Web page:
Arkansas Tech University intends to comply with Gov. Asa Hutchinson's request to freeze in-state tuition at current levels in the coming school year, Arkansas Tech President Robin Bowen said Friday.
The Russellville-based university is the last of the state's four-year universities to signal whether they plan to abide by the Republican governor's request made earlier this week.
The presidents in the University of Arkansas and Arkansas State University systems and the presidents of the University of Central Arkansas and Southern Arkansas University said Thursday that their four-year universities intend to comply with Hutchinson's request, while a spokesman for Henderson State University said the university will make every effort to abide by the request.
Bowen said Friday that Arkansas Tech "appreciates and supports Gov. Asa Hutchinson's leadership on performance-based funding for higher education in our state.
"ATU will continue to work cooperatively with the governor's office for the benefit of the people of Arkansas in freezing in-state tuition rates for 2018-19. The challenge to freezing in-state tuition especially impacts Arkansas Tech University, as 92.7 percent of our students are Arkansans," Bowen said in a written statement.
In remarks to the Legislature's Joint Budget Committee about his general-revenue budget for the next fiscal year, Hutchinson on Tuesday called on four-year universities to freeze tuition at current levels and on two-year colleges to limit tuition increases to the consumer price index or below. He pointed out that the four-year colleges have averaged annual tuition increases ranging from 3.03 percent to 6.2 percent during the past 10 years.
Tuition at Arkansas Tech for an in-state undergraduate student taking 15 hours is $3,390 for each semester, and the fees are $1,050 for each semester.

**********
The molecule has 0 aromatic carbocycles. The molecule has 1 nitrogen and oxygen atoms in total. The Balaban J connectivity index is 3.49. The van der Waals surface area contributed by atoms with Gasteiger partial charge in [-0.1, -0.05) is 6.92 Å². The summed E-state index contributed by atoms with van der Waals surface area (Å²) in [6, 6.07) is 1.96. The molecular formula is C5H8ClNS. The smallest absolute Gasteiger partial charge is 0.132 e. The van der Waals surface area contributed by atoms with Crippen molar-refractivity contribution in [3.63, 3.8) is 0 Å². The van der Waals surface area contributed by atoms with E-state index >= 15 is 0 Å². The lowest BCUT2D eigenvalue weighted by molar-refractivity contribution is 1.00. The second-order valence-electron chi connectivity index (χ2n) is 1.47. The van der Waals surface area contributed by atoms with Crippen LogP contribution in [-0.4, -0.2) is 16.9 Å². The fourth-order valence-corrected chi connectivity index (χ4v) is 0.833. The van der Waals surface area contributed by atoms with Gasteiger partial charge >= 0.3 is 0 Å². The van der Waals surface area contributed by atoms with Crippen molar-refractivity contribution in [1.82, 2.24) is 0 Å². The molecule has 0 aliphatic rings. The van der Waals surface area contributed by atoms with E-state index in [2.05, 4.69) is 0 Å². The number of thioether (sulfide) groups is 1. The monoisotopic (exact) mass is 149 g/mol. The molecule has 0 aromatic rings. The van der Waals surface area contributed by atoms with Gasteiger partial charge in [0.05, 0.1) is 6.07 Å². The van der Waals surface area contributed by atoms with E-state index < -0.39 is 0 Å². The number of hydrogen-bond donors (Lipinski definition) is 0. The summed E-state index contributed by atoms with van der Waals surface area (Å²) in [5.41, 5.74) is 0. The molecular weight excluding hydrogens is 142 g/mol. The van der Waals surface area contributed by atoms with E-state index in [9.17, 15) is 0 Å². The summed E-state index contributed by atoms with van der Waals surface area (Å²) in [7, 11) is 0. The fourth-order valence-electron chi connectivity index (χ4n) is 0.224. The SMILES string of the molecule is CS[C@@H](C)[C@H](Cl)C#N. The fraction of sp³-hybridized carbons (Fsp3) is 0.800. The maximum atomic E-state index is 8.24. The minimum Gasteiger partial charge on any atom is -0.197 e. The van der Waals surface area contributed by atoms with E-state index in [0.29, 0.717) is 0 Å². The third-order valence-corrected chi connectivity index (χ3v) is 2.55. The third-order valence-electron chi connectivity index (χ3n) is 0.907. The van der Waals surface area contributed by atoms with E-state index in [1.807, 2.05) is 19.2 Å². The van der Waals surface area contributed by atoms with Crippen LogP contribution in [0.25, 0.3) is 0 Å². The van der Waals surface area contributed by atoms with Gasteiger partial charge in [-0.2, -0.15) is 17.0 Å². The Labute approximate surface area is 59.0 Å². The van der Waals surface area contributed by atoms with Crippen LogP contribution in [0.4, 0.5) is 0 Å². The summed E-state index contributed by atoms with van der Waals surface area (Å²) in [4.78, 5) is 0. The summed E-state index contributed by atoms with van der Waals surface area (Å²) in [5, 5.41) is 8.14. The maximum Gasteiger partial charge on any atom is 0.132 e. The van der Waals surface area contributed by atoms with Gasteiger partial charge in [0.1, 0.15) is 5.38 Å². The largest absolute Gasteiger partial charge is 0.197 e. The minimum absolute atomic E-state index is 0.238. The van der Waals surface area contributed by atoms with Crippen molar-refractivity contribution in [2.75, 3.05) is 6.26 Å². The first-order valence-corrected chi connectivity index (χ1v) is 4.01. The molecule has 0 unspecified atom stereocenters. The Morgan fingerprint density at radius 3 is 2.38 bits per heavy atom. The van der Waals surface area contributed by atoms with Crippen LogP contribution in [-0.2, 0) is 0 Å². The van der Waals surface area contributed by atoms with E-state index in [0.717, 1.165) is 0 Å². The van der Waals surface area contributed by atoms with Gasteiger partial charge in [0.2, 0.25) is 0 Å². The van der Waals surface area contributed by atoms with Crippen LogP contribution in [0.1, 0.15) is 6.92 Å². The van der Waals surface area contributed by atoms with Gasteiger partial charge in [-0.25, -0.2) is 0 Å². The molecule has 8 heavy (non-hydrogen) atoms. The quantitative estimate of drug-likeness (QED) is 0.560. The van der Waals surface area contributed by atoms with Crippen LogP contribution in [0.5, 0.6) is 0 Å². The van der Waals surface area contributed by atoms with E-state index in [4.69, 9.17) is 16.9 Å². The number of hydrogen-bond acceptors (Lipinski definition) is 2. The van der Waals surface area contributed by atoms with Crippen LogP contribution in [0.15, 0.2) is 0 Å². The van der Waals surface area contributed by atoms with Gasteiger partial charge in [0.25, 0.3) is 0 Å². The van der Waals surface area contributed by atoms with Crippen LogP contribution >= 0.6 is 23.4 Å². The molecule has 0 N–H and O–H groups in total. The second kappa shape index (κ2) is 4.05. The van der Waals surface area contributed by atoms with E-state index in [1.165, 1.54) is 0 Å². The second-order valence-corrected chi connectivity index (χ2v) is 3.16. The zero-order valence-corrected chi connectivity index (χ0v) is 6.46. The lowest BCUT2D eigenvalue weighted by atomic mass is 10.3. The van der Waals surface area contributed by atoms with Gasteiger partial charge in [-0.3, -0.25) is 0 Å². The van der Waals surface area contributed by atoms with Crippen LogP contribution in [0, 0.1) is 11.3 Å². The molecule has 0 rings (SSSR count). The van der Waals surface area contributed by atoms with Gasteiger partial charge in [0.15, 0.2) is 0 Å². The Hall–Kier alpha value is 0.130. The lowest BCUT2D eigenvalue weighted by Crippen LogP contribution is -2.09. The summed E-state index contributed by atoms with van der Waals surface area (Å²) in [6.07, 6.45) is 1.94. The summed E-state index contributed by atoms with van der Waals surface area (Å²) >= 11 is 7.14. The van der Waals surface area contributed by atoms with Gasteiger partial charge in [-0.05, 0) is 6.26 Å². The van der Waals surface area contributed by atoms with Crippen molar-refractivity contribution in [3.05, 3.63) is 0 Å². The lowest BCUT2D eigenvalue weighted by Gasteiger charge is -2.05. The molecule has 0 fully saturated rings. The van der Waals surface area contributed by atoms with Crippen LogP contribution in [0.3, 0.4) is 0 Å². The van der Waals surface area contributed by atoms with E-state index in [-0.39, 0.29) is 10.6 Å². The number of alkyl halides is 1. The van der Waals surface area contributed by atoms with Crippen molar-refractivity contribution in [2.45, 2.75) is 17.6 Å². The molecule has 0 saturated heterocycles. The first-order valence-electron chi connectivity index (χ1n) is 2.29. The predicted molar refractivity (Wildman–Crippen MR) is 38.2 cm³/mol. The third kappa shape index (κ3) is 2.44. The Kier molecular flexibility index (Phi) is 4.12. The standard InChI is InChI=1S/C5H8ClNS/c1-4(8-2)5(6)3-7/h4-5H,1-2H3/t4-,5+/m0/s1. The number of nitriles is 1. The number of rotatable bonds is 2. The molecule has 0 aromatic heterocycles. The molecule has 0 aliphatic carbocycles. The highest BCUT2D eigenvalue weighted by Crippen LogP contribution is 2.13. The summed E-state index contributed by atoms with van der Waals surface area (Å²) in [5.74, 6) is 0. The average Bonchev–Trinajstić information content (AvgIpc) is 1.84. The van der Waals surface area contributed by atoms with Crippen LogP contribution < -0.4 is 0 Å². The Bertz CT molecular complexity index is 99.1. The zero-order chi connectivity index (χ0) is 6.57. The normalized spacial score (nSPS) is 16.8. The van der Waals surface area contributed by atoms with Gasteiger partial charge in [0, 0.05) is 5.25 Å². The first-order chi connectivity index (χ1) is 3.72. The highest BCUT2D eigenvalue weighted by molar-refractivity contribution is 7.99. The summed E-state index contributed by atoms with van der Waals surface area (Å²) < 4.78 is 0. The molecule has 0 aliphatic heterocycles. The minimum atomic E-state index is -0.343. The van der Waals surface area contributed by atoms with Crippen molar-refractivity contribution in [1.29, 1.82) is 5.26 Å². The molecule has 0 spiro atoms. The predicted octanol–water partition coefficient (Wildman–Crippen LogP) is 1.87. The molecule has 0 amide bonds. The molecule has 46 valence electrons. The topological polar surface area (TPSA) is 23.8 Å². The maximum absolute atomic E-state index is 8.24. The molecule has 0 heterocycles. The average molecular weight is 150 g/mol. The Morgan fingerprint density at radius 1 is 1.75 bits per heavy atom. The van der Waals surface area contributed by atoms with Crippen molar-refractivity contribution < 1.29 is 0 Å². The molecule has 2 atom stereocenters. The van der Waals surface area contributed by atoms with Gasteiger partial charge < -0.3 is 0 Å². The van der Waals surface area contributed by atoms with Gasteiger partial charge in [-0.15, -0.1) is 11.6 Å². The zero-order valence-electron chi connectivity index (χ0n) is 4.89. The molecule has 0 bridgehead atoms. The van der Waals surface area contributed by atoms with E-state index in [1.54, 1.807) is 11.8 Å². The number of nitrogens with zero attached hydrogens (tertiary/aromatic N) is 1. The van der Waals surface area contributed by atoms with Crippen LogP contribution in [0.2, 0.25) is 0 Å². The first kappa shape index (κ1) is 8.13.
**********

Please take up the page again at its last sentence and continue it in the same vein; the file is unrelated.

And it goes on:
Under Hutchinson's proposed budget for fiscal 2019, Arkansas Tech University would get a $693,692 increase over current funding to $32.9 million. The increase is based on the state's new higher-education productivity-based funding formula. Fiscal 2019 starts July 1.
In total, Hutchinson proposed a $12 million increase in general-revenue funding for public two-year and four-year colleges over current levels, to $745.6 million in the coming fiscal year. The Legislature will consider the appropriation in a fiscal session starting Feb. 12.
The increase includes $9.4 million to help implement the new productivity-funding formula. The remainder, $2.6 million, reflects a shift of funding from the former Crowley's Ridge Technical Institute to East Arkansas Community College, after their merger. Crowley's Ridge's funding had been listed under the general education fund, so the shift to higher education funding appears as an increase in the latter.
In fiscal 2017, which ended June 30, general revenue for colleges and universities totaled $733.5 million and their tuition and fees totaled $929.7 million, according to state Department of Higher Education spokesman Alisha Lewis. Besides the $733.5 million in general revenue, the colleges and universities also received state funds totaling $70.9 million through the Educational Excellence Trust Fund and $24.7 million through the Workforce 2000 Trust Fund, Lewis said.